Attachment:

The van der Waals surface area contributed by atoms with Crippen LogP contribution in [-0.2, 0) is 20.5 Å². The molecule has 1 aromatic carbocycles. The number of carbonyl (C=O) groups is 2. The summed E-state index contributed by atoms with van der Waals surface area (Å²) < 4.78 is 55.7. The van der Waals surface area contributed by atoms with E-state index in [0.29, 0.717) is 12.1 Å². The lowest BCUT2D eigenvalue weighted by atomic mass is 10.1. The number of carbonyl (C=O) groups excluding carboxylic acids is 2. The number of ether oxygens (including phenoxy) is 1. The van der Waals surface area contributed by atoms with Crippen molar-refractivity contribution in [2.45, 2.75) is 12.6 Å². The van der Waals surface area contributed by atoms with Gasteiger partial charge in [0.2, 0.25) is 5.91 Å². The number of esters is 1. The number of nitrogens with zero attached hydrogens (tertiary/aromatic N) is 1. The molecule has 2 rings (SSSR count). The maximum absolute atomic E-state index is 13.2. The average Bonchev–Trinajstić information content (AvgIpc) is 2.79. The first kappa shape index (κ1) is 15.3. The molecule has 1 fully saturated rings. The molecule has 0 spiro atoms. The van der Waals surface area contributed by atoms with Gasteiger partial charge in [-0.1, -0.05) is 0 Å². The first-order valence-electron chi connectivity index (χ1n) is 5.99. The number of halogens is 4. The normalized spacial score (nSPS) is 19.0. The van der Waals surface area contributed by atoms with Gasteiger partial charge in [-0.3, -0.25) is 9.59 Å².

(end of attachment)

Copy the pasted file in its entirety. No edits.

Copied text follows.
The van der Waals surface area contributed by atoms with Crippen LogP contribution in [-0.2, 0) is 20.5 Å². The molecule has 1 aromatic carbocycles. The number of carbonyl (C=O) groups is 2. The summed E-state index contributed by atoms with van der Waals surface area (Å²) < 4.78 is 55.7. The van der Waals surface area contributed by atoms with E-state index in [0.29, 0.717) is 12.1 Å². The lowest BCUT2D eigenvalue weighted by atomic mass is 10.1. The number of carbonyl (C=O) groups excluding carboxylic acids is 2. The number of ether oxygens (including phenoxy) is 1. The van der Waals surface area contributed by atoms with Crippen molar-refractivity contribution in [2.45, 2.75) is 12.6 Å². The van der Waals surface area contributed by atoms with Gasteiger partial charge in [0.2, 0.25) is 5.91 Å². The number of esters is 1. The number of nitrogens with zero attached hydrogens (tertiary/aromatic N) is 1. The molecule has 2 rings (SSSR count). The maximum absolute atomic E-state index is 13.2. The average Bonchev–Trinajstić information content (AvgIpc) is 2.79. The first kappa shape index (κ1) is 15.3. The molecule has 1 fully saturated rings. The molecule has 0 spiro atoms. The van der Waals surface area contributed by atoms with Gasteiger partial charge in [-0.1, -0.05) is 0 Å². The first-order valence-electron chi connectivity index (χ1n) is 5.99. The number of halogens is 4. The normalized spacial score (nSPS) is 19.0. The van der Waals surface area contributed by atoms with Gasteiger partial charge in [-0.3, -0.25) is 9.59 Å².